The Inevitable Mental Hurdle

Workstation at the end of the day

My current number of handwritten reps if 72,269 so i’m about four days from hitting 75K. However, this has NOT come easy, and as i work through this, I’m making a note of the most stressful things I’m encountering.

Even though i”m using a very good methodology to remember the Kanji, it is  still A LOT OF DATA. Whittling away thousands of Kanji 25-30 at a time requires the patience of job. I’ve woken up on days where my mind and body said NO! I didn’t feel like writing, I didn’t want to immerse myself in Japanese and I also wondering what in the bloody hell I was doing with this ‘crazy’ goal of mine. However, as much as my mind was battling me (and I feel this happens to all serious language learners) I know it is a point we all hit. The harder you grind the faster you hit it.

I call it the inevitable hurdle. 

Basically, as a human we have our limits and when facing such a gargantuan task like memorizing 2,136 Kanji, doing hundreds of hours of immersion and focused learning of vocabulary, whatever “progress” you make will pale in terms of the physical and mental frustration you may experience. You might have a bad day, or you might hit a bad spell of fatigue and then you must REALLY question your commitment. There are days when its around 6pm and I realize I’ve only done 150 reps and need to buckle down and write 950 Kanji to keep my 1,000+ daily total and I sight and groan, but I get it done.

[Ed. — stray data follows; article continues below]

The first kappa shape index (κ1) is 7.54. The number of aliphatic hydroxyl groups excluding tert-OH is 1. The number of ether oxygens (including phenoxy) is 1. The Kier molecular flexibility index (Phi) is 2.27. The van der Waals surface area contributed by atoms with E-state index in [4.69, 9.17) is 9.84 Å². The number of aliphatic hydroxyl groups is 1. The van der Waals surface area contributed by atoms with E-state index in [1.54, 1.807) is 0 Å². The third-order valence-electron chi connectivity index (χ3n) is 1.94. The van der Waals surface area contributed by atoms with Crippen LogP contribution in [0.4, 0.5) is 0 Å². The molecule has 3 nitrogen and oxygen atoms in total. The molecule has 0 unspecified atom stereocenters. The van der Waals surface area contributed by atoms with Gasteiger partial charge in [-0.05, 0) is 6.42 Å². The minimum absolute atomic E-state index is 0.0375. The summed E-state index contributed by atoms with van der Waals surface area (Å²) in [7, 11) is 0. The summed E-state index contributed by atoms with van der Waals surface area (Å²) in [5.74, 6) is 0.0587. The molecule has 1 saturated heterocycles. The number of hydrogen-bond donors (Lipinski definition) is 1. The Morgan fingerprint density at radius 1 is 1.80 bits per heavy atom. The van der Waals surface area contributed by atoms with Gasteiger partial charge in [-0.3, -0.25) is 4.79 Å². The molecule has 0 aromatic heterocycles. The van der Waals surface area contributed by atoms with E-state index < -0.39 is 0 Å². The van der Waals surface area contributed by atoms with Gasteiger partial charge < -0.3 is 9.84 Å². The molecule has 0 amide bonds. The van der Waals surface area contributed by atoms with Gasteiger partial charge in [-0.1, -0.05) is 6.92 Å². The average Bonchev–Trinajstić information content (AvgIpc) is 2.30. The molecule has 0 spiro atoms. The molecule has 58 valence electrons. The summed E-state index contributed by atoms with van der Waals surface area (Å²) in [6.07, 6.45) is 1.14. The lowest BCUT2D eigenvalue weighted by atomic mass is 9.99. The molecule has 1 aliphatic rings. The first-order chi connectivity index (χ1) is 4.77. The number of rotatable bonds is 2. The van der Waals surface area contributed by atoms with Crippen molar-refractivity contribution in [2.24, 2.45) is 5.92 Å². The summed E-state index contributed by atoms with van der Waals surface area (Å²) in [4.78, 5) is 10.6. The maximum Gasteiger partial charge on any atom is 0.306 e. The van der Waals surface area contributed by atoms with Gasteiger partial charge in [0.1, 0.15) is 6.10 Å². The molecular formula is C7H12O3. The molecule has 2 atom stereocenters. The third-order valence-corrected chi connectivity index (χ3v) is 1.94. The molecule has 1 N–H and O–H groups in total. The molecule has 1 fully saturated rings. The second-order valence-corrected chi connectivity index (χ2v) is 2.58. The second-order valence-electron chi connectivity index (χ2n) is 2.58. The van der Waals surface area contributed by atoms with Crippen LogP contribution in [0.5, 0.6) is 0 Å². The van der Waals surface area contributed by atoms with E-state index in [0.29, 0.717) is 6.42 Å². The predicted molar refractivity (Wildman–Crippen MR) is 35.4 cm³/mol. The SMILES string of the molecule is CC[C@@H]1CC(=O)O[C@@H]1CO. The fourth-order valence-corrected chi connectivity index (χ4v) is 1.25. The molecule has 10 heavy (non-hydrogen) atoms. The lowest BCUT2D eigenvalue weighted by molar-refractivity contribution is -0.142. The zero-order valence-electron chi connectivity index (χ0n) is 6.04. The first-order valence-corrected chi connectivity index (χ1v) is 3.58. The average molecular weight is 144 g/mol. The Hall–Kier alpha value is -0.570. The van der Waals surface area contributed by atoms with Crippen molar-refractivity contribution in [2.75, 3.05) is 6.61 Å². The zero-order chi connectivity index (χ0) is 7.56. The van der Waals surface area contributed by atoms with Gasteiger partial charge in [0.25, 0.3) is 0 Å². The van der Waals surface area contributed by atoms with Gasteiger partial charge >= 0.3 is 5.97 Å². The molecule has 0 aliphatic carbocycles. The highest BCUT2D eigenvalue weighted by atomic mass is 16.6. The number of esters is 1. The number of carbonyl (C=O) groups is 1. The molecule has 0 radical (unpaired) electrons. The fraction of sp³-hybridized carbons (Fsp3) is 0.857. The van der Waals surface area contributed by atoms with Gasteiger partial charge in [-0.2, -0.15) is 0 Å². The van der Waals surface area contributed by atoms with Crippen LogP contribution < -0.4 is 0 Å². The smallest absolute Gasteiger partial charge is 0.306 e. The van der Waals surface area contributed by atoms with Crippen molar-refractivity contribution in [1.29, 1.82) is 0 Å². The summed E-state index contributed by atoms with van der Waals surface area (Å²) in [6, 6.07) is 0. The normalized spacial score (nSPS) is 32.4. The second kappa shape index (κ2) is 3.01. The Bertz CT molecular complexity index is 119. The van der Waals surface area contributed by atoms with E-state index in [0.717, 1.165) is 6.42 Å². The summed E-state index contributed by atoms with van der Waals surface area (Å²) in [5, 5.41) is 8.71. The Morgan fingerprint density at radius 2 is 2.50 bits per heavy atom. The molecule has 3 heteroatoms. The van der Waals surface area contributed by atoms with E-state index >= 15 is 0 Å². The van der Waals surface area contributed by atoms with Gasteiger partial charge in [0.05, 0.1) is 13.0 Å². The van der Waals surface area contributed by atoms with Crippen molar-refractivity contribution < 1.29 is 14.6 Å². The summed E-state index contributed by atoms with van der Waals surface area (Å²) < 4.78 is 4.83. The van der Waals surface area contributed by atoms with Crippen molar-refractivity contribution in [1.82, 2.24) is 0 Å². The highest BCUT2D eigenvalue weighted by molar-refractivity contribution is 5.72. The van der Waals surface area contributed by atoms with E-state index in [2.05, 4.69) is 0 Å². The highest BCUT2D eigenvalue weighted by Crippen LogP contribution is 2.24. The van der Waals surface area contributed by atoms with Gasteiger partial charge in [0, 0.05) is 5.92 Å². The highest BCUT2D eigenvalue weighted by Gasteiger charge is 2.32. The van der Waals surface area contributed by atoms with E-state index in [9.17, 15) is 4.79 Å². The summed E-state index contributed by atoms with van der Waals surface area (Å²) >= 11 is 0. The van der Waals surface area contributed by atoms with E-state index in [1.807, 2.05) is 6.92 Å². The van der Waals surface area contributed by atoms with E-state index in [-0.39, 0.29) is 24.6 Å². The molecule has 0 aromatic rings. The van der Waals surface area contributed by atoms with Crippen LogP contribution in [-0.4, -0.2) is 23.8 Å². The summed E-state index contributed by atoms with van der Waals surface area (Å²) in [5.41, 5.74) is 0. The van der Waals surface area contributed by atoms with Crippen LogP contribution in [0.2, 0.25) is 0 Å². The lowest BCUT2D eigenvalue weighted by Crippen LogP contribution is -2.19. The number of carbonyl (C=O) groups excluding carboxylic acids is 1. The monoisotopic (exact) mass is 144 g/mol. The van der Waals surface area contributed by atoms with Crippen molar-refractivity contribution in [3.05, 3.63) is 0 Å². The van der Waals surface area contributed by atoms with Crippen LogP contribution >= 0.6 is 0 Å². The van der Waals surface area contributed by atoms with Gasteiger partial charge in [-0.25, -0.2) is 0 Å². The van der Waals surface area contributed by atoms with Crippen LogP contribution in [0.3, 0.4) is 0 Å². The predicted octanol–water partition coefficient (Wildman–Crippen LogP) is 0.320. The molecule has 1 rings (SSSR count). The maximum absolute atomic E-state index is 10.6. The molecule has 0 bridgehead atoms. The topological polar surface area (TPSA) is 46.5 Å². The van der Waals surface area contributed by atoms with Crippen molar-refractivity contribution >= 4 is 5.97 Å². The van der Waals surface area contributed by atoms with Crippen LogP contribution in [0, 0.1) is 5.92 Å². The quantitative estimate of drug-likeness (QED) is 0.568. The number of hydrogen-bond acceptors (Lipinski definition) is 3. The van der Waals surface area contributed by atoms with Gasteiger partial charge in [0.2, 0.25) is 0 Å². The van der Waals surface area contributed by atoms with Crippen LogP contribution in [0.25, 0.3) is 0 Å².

My mental demands are create because i’m currently ironing out what is effective versus  isn’t in terms of what i call progressive overlap, which is a systematic acquisition of data incrementally that allows everything to reinforce itself. However, this ‘research’ has resulted in an excess use of my brain which nearly lead me to complete burnout. I do not want people experiencing the same thing. I always hit this hurdle around the 6 or 7 week mark. It’s usually one day i’m watching a show and I just think to myself i will never understand this! But i’m armed with my previous research (and success with German) and I’m quite curious to test out a new theory called the golden number which I will report on later. However this is just a time stamp. I think i’ve crawled out of the fatigue funk I found myself in the last three and a half weeks. It was brutal, I was so tired some days I only learned 9 Kanji, when I was blasting 50 without breaking a sweat earlier. My main issue I find is the introduction of Anki and immersion both have their mental demands.

Using iPads, podcasts and Netflix to get 8hrs + daily

I don’t think it is feasible to learn 50 words a day with anki and then do 35 Kanji a day. Unless you are an efficiency Ninja ( and trust me i’m trying to be) it  is VERY VERY hard to get it all done. It is important to learn as many words as possible as quickly as possible, but there has to be a compromise in terms of your major goal. Doing Anki and learning Kanji split my energy and made my Kanji learning much harder because my brain was fried from trying to remember words and then trying to create stories. So I realized its either I do my Anki reps all at once (a 1 hr session) and forget about it for the day. However once I’ve ironed out all the component parts everything should be pretty smooth.

It is daunting to attempt to climb Everest. But i know I can do it. I think i’m at around 1,600 Kanji memorized now. So i’m somewhat behind on my projects but i hav enever reached this far with Japanese by any means. By “this far” I mean, I’ve never had the patience or impetus to keep going.